The present invention can also be applied to surround audio having more than one LFE channel. For example, for 10.2 surround sound, twelve-channel BCC analysis could be applied to sub-bands at or below a specified cut-off frequency, while ten-channel BCC analysis (excluding the two LFE channels) could be applied to sub-bands above the cut-off frequency. Alternatively, there could be two different cut-off frequencies specified: a first cut-off frequency for a first LFE channel of the 10.2 surround sound and second cut-off frequency for the second LFE channel. In this case and assuming that the first cut-off frequency is lower than the second cut-off frequency, twelve-channel BCC analysis could be applied to sub-bands at or below the first cut-off frequency, eleven-channel BCC analysis (excluding the first LFE channel) could be applied to sub-bands that are (1) above the first cut-off frequency and (2) at or below the second cut-off frequency, and ten-channel BCC analysis (excluding both LFE channels) could be applied to sub-bands above the second cut-off frequency.

Similarly, some consumer multi-channel equipment is purposely designed with different output channels having different frequency ranges. For example, some 5.1 surround sound equipment have two rear channels that are designed to reproduce only frequencies below 7 kHz. The present invention could be applied to such systems by specifying two cut-off frequencies: one for the LFE channel and a higher one for the rear channels. In this case, six-channel BCC analysis could be applied to sub-bands at or below the LFE cut-off frequency, five-channel BCC analysis (excluding the LFE channel) could be applied to sub-bands that are (1) above the LFE cut-off frequency and (2) at or below the rear-channel cut-off frequency, and three-channel BCC analysis (excluding the LFE channel and the two rear channels) could be applied to sub-bands above the rear-channel cut-off frequency.

The present invention can be generalized further to apply parametric audio coding to two or more different subsets of input channels for two or more different frequency regions, where the parametric audio coding could be other than BCC coding and the different frequency regions are chosen such that the frequency content of the different input channels is reflected in these regions. Depending on the particular application, different channels could be excluded from different frequency regions in any suitable combinations. For example, low-frequency channels could be excluded from high-frequency regions and/or high-frequency channels could be excluded from low-frequency regions. It may even be the case that no single frequency region involves all of the input channels.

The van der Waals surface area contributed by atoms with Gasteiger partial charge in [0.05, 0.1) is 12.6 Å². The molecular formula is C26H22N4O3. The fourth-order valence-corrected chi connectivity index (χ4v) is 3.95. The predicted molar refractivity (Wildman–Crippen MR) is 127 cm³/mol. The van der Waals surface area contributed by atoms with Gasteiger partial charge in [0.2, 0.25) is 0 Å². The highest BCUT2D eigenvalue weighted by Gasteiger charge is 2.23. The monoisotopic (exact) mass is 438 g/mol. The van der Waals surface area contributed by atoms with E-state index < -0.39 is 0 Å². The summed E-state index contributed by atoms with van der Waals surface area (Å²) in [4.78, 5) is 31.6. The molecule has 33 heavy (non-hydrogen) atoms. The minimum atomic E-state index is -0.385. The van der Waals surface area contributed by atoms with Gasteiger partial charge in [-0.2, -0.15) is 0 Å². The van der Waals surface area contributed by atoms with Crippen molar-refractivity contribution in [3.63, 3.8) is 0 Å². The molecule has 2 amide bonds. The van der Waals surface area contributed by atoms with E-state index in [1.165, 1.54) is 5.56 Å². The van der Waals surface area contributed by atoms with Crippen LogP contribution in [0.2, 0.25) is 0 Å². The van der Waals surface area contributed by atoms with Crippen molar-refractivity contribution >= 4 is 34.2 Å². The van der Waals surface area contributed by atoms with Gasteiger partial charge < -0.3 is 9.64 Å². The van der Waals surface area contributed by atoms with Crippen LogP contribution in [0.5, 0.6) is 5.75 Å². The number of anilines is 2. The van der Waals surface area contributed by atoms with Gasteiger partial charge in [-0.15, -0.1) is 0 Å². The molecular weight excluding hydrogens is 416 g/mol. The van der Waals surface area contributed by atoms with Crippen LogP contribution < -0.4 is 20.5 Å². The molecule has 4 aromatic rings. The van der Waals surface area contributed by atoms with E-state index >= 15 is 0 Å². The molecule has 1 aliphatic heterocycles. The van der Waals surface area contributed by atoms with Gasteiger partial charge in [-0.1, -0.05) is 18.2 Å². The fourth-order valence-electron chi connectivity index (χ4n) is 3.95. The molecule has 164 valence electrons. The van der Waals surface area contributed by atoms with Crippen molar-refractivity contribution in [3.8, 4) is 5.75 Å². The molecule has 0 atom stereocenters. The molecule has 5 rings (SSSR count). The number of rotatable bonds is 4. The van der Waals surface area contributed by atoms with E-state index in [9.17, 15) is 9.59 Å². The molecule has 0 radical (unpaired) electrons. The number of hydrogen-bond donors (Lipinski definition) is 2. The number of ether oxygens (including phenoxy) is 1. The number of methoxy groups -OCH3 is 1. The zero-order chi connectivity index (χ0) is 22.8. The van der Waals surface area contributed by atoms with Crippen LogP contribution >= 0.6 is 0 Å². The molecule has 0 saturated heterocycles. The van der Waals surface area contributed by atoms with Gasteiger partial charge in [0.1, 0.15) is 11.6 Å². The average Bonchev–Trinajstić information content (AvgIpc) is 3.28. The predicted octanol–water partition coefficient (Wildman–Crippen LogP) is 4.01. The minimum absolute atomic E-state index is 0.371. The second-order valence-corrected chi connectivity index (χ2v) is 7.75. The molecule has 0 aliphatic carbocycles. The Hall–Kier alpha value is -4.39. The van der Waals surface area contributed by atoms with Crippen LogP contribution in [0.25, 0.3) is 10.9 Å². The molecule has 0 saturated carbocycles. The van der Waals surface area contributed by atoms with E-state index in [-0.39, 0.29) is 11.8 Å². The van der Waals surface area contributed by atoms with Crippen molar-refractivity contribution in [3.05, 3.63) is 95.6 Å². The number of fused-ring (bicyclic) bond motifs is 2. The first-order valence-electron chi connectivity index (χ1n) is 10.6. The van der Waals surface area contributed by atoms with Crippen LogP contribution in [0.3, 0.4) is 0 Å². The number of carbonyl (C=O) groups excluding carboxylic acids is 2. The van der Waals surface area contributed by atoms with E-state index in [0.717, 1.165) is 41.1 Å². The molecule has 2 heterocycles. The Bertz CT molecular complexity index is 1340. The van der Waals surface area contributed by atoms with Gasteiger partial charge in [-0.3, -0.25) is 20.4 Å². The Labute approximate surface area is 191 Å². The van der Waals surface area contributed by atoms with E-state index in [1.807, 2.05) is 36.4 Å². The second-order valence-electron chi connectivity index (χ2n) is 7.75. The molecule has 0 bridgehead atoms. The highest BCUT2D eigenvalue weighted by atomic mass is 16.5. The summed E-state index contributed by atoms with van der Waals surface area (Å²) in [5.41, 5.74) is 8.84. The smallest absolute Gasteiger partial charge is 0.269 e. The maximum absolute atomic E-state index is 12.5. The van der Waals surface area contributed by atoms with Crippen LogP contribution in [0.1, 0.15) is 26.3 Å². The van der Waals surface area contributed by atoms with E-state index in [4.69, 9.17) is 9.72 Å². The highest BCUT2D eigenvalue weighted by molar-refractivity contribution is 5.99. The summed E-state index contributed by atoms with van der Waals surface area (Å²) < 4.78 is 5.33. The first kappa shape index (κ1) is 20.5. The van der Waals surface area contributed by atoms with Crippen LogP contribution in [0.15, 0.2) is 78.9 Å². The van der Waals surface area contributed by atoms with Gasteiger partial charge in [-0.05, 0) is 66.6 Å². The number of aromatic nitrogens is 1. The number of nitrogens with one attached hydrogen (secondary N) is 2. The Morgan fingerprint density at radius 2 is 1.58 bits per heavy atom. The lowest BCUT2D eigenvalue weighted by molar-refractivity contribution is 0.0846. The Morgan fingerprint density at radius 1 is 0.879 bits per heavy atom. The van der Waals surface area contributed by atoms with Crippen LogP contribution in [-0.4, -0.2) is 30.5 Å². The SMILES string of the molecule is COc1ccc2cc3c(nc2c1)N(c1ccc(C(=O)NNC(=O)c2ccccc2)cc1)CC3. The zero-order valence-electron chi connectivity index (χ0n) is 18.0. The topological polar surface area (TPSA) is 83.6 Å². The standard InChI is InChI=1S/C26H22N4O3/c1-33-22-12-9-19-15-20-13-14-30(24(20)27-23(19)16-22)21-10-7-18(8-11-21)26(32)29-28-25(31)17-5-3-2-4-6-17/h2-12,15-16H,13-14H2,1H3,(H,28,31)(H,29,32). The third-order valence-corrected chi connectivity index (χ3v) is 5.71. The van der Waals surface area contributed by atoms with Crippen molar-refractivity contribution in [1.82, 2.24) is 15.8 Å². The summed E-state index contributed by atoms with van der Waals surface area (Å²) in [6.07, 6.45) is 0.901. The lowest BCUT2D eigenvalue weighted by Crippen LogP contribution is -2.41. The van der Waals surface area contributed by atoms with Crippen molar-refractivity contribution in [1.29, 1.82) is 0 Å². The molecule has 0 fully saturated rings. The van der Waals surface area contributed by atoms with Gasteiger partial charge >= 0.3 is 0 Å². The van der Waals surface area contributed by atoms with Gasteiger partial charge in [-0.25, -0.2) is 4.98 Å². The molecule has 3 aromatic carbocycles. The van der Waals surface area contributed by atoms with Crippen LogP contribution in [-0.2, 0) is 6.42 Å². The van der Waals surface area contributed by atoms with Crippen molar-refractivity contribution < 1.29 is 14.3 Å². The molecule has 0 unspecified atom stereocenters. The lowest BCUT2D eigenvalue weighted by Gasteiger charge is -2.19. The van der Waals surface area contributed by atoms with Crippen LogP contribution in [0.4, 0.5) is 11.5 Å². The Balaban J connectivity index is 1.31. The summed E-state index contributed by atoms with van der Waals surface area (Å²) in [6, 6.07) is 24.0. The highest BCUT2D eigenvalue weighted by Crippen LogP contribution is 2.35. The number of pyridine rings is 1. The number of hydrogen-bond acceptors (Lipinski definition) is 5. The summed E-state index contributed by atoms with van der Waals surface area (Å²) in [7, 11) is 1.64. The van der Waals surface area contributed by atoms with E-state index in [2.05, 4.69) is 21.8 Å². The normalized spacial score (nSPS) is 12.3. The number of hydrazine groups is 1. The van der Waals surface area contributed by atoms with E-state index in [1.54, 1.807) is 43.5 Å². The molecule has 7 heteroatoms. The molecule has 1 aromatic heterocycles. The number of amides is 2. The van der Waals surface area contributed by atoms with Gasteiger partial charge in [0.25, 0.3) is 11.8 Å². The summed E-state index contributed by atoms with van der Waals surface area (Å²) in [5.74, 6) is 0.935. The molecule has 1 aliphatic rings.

As described previously, although the input channels 208 can be downmixed to form a single combined (e.g., mono) channel 212, in alternative implementations, the multiple input channels can be downmixed to form two or more different “combined” channels, depending on the particular audio processing application. More information on such techniques can be found in U.S. patent application Ser. No. 10/762,100, filed on Jan. 20, 2004, the teachings of which are incorporated herein by reference.

In some implementations, when downmixing generates multiple combined channels, the combined channel data can be transmitted using conventional audio transmission techniques. For example, when two combined channels are generated, conventional stereo transmission techniques may be able to be employed. In this case, a BCC decoder can extract and use the BCC codes to synthesize a multi-channel signal (e.g., 5.1 surround sound) from the two combined channels. Moreover, this can provide backwards compatibility, where the two BCC combined channels are played back using conventional (i.e., non-BCC-based) stereo decoders that ignore the BCC codes. Analogously, backwards compatibility can be achieved for a conventional mono decoder when a single BCC combined channel is generated. Note that, in theory, when there are multiple “combined” channels, one or more of the combined channels may actually be based on individual input channels.

Although BCC system 200 can have the same number of audio input channels as audio output channels, in alternative embodiments, the number of input channels could be either greater than or less than the number of output channels, depending on the particular application. For example, the input audio could correspond to 7.1 surround sound and the synthesized output audio could correspond to 5.1 surround sound, or vice versa.

In general, BCC encoders of the present invention may be implemented in the context of converting M input audio channels into N combined audio channels and one or more corresponding sets of BCC codes, where M>N≧1. Similarly, BCC decoders of the present invention may be implemented in the context of generating P output audio channels from the N combined audio channels and the corresponding sets of BCC codes, where P>N, and P may be the same as or different from M.